One of the most successful elements of the industry is diamond beneficiation – the downstream possessing of rough diamonds, which were previously exported as rough diamonds and processed elsewhere. In fact, the local marketing of domestically produced gemstones has helped the diamond-cutting and polishing field, creating additional industrial jobs in the country. Consequently, it is now the largest manufacturing sub-sector in the country, growing at an exceptional rate, with factories continually adopting and employing new technologies.
Botswana’s joint venture with De Beers has also facilitated publicity for its diamond industry from an unexpected source, as the British royal family is known to have a connection to its diamond market. Prince Harry, the Duke of Sussex, designed an engagement ring for the Duchess of Sussex, Meghan Markle, with a cushion-cut diamond, having travelled to the country to select it personally.
Known as the Markle Sparkle effect, the Duchess’ influence extends to the Millennial population, who want to buy sustainable and ethical diamonds and emulate the antique aesthetic of the classic cushion-cut stone, ultimately benefiting the local population.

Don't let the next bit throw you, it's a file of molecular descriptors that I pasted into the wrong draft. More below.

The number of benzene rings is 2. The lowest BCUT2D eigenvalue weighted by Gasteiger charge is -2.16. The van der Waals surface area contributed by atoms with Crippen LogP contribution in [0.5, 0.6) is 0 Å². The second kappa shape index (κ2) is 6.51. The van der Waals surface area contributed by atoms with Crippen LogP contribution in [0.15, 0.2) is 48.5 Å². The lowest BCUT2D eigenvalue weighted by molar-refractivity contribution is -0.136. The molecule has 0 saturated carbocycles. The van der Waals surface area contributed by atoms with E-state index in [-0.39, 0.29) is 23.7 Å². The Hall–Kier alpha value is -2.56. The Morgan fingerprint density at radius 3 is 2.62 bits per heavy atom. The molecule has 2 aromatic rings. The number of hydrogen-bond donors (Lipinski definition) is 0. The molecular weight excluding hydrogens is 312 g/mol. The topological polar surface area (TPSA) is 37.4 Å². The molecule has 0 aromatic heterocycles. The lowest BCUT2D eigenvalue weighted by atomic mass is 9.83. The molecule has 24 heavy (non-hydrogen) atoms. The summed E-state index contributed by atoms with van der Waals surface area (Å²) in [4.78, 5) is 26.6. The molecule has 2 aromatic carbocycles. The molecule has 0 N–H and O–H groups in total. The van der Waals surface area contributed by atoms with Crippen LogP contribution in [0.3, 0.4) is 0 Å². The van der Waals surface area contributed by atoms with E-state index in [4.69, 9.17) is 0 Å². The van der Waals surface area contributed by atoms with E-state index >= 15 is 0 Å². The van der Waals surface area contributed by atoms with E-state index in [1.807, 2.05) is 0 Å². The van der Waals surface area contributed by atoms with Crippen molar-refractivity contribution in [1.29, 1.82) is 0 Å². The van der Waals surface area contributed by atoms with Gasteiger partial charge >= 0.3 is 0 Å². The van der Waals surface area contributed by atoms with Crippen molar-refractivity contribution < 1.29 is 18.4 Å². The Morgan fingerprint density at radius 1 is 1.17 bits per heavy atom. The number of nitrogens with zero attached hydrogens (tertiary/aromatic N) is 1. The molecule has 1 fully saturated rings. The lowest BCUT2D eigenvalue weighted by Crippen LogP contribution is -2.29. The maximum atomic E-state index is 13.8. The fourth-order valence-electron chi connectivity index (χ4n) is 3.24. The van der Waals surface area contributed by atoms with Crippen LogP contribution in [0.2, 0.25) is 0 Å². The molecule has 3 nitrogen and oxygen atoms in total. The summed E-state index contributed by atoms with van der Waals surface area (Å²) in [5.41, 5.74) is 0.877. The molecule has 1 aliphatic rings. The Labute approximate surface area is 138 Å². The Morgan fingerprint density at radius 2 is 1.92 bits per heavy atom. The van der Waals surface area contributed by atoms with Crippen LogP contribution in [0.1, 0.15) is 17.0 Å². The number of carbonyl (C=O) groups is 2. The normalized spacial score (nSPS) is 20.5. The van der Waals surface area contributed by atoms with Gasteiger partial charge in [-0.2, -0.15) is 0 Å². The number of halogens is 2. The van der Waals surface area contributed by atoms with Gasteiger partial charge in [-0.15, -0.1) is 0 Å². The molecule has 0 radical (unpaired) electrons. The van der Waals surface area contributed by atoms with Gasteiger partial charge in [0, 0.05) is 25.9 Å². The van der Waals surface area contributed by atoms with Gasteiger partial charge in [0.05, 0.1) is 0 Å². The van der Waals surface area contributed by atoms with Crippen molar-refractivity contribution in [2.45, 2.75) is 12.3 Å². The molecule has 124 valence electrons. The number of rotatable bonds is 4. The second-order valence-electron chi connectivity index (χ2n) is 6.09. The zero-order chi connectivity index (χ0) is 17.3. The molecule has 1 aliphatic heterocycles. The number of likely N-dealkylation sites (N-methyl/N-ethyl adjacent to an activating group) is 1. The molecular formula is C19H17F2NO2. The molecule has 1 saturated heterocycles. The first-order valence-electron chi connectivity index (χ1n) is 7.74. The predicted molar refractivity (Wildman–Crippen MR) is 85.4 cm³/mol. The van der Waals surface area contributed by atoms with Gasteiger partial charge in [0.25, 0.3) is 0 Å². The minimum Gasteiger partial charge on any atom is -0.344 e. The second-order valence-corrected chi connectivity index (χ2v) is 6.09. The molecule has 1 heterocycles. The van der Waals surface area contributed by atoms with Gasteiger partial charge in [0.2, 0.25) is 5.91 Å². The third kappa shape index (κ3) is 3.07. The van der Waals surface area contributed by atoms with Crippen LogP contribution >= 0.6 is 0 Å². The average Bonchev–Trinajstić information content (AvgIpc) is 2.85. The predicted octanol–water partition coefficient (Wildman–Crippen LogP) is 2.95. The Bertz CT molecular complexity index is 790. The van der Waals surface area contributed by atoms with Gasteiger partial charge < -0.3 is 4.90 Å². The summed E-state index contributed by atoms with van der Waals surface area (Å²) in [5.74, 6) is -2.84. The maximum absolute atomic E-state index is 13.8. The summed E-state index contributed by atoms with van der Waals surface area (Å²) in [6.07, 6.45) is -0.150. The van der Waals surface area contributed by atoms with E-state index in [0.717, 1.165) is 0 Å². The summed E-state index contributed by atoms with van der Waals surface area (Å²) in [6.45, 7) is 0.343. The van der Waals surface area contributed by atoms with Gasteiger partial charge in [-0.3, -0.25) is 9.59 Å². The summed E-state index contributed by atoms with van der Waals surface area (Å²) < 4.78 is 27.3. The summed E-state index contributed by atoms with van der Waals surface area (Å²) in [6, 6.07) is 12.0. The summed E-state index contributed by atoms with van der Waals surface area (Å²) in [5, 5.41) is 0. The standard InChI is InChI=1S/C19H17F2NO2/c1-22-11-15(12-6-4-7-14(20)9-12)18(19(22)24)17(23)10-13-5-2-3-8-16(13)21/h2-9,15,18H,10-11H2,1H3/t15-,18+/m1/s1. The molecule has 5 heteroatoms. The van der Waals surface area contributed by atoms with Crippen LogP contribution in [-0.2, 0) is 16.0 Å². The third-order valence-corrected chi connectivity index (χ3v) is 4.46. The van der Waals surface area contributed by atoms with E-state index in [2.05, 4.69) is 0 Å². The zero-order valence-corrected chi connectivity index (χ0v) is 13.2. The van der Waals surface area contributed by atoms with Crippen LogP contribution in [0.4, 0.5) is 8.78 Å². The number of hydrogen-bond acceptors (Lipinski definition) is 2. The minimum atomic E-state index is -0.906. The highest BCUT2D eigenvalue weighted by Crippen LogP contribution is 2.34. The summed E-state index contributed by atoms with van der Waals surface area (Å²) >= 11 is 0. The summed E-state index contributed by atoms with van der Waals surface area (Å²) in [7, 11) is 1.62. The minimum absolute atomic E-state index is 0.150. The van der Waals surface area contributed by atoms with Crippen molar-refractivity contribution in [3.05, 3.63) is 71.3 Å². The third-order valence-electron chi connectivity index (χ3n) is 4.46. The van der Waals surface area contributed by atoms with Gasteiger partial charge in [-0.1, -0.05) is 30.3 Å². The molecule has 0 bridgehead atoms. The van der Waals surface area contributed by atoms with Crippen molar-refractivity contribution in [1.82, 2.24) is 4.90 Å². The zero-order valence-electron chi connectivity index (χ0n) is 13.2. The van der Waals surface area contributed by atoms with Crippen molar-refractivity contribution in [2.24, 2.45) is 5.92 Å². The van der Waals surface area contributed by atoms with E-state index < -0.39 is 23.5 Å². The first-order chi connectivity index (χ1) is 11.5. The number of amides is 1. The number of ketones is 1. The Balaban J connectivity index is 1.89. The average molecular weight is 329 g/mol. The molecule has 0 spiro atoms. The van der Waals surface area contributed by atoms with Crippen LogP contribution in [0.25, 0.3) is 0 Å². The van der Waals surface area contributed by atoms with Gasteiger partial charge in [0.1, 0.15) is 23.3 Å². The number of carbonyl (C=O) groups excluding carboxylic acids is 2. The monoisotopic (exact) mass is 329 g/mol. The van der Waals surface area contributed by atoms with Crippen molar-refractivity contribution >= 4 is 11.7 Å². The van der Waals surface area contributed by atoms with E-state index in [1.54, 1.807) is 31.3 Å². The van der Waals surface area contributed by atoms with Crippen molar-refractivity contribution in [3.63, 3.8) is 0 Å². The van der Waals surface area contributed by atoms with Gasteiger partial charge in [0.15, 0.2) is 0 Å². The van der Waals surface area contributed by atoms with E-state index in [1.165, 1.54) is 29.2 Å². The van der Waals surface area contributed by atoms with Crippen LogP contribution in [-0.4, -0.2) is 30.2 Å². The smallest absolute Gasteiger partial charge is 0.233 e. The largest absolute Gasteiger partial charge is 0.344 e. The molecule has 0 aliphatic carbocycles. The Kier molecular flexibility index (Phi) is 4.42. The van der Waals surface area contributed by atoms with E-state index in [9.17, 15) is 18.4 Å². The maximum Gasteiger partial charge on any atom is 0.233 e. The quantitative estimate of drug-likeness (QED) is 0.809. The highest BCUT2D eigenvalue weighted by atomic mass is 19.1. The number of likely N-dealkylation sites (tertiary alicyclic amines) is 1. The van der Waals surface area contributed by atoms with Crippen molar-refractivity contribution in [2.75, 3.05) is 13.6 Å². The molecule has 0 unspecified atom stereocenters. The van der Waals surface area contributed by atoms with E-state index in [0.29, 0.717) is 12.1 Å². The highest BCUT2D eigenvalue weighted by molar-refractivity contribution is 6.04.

This royal recognition is priceless for Botswana, placing its diamond industry as a producer of conflict-free jewels, which appeals to a new generation of diamond buyers. The social and ecological responsibility displayed by the Duke and Duchess of Sussex has, in some way, contributed to the country’s transformation into one of Africa’s economic success stories. In fact, the African Development Bank has praised Botswana for one of the world’s longest-sustained economic booms.
Q&A WITH SIDDARTH GOTHI, CHAIRMAN, BOTSWANA DIAMOND MANUFACTURERS ASSOCIATION (BDMA)
BDMA’s objective is to represent and advocate for its members while advancing the interests of the diamond industry – the lifeline of the country’s economy. We speak to its Chairman, Siddarth Gothi, about the role BDMA plays in developing the dynamic presence of diamonds in the global gemstone market.
Firstly, could you talk us through the origins of BDMA – what led to its creation and what is its current vision and mission?
Siddarth Gothi, Chairman (SG): BDMA was established as a non-profit organisation (NPO) in 2007; today, it is the voice of Botswana’s diamond-cutting and polishing industry, consisting of De Beers Sightholder members and associated members, who are cutting and polishing license holders in Botswana and brokers for the industry.